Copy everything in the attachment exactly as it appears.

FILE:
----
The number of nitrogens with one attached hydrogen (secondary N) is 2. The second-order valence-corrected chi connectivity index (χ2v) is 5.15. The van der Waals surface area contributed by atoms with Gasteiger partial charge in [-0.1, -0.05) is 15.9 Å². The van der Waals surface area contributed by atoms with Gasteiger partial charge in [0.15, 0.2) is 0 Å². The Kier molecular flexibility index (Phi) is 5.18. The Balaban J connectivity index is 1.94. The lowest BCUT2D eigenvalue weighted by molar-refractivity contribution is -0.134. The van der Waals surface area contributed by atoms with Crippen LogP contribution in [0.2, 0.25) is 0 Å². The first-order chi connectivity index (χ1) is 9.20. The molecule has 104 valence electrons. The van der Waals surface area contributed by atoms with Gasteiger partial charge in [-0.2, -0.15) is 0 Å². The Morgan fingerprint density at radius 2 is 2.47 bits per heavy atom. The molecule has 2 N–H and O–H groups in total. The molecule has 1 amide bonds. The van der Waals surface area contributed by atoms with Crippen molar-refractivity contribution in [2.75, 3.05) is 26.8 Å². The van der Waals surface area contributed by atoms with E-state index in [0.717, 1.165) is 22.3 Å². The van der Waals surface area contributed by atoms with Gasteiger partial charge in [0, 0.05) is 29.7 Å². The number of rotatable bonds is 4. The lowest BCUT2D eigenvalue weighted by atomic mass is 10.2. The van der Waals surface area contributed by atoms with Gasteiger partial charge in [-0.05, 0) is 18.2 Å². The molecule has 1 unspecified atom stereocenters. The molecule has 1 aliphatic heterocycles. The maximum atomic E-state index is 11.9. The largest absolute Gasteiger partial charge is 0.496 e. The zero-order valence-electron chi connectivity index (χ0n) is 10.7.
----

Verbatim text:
The number of nitrogens with one attached hydrogen (secondary N) is 2. The second-order valence-corrected chi connectivity index (χ2v) is 5.15. The van der Waals surface area contributed by atoms with Gasteiger partial charge in [-0.1, -0.05) is 15.9 Å². The van der Waals surface area contributed by atoms with Gasteiger partial charge in [0.15, 0.2) is 0 Å². The Kier molecular flexibility index (Phi) is 5.18. The Balaban J connectivity index is 1.94. The lowest BCUT2D eigenvalue weighted by molar-refractivity contribution is -0.134. The van der Waals surface area contributed by atoms with Crippen LogP contribution in [0.2, 0.25) is 0 Å². The first-order chi connectivity index (χ1) is 9.20. The molecule has 104 valence electrons. The van der Waals surface area contributed by atoms with Gasteiger partial charge in [-0.2, -0.15) is 0 Å². The Morgan fingerprint density at radius 2 is 2.47 bits per heavy atom. The molecule has 2 N–H and O–H groups in total. The molecule has 1 amide bonds. The van der Waals surface area contributed by atoms with Crippen molar-refractivity contribution in [2.75, 3.05) is 26.8 Å². The van der Waals surface area contributed by atoms with E-state index in [0.717, 1.165) is 22.3 Å². The van der Waals surface area contributed by atoms with Gasteiger partial charge in [0, 0.05) is 29.7 Å². The number of rotatable bonds is 4. The lowest BCUT2D eigenvalue weighted by atomic mass is 10.2. The van der Waals surface area contributed by atoms with Gasteiger partial charge in [-0.05, 0) is 18.2 Å². The molecule has 1 unspecified atom stereocenters. The molecule has 1 aliphatic heterocycles. The maximum atomic E-state index is 11.9. The largest absolute Gasteiger partial charge is 0.496 e. The zero-order valence-electron chi connectivity index (χ0n) is 10.7.